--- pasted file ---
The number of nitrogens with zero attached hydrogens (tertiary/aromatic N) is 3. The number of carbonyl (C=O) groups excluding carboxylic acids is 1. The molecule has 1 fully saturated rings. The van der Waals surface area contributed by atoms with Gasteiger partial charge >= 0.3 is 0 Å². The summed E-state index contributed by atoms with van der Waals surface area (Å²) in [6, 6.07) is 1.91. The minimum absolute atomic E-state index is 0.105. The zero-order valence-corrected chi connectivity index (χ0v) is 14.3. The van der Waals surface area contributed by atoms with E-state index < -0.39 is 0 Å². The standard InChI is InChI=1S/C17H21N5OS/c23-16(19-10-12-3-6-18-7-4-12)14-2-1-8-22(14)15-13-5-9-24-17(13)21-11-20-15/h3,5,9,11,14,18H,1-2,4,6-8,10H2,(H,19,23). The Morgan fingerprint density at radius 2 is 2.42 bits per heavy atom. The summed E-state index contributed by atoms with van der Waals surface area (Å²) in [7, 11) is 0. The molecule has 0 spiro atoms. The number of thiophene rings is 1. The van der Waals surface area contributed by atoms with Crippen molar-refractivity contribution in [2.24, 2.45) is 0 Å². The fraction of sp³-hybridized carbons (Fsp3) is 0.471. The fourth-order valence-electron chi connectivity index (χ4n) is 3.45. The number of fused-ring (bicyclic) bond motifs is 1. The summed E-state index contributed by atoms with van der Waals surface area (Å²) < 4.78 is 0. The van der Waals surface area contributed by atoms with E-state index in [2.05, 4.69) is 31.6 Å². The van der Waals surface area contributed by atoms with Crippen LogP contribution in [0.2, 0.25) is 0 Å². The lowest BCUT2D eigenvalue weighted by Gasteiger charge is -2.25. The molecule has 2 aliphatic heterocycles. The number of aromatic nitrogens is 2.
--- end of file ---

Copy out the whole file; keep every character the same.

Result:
The number of nitrogens with zero attached hydrogens (tertiary/aromatic N) is 3. The number of carbonyl (C=O) groups excluding carboxylic acids is 1. The molecule has 1 fully saturated rings. The van der Waals surface area contributed by atoms with Gasteiger partial charge >= 0.3 is 0 Å². The summed E-state index contributed by atoms with van der Waals surface area (Å²) in [6, 6.07) is 1.91. The minimum absolute atomic E-state index is 0.105. The zero-order valence-corrected chi connectivity index (χ0v) is 14.3. The van der Waals surface area contributed by atoms with E-state index < -0.39 is 0 Å². The standard InChI is InChI=1S/C17H21N5OS/c23-16(19-10-12-3-6-18-7-4-12)14-2-1-8-22(14)15-13-5-9-24-17(13)21-11-20-15/h3,5,9,11,14,18H,1-2,4,6-8,10H2,(H,19,23). The Morgan fingerprint density at radius 2 is 2.42 bits per heavy atom. The summed E-state index contributed by atoms with van der Waals surface area (Å²) in [7, 11) is 0. The molecule has 0 spiro atoms. The number of thiophene rings is 1. The van der Waals surface area contributed by atoms with Crippen molar-refractivity contribution in [2.24, 2.45) is 0 Å². The fraction of sp³-hybridized carbons (Fsp3) is 0.471. The fourth-order valence-electron chi connectivity index (χ4n) is 3.45. The number of fused-ring (bicyclic) bond motifs is 1. The summed E-state index contributed by atoms with van der Waals surface area (Å²) < 4.78 is 0. The van der Waals surface area contributed by atoms with E-state index in [2.05, 4.69) is 31.6 Å². The van der Waals surface area contributed by atoms with Crippen LogP contribution in [0.2, 0.25) is 0 Å². The lowest BCUT2D eigenvalue weighted by Gasteiger charge is -2.25. The molecule has 2 aliphatic heterocycles. The number of aromatic nitrogens is 2.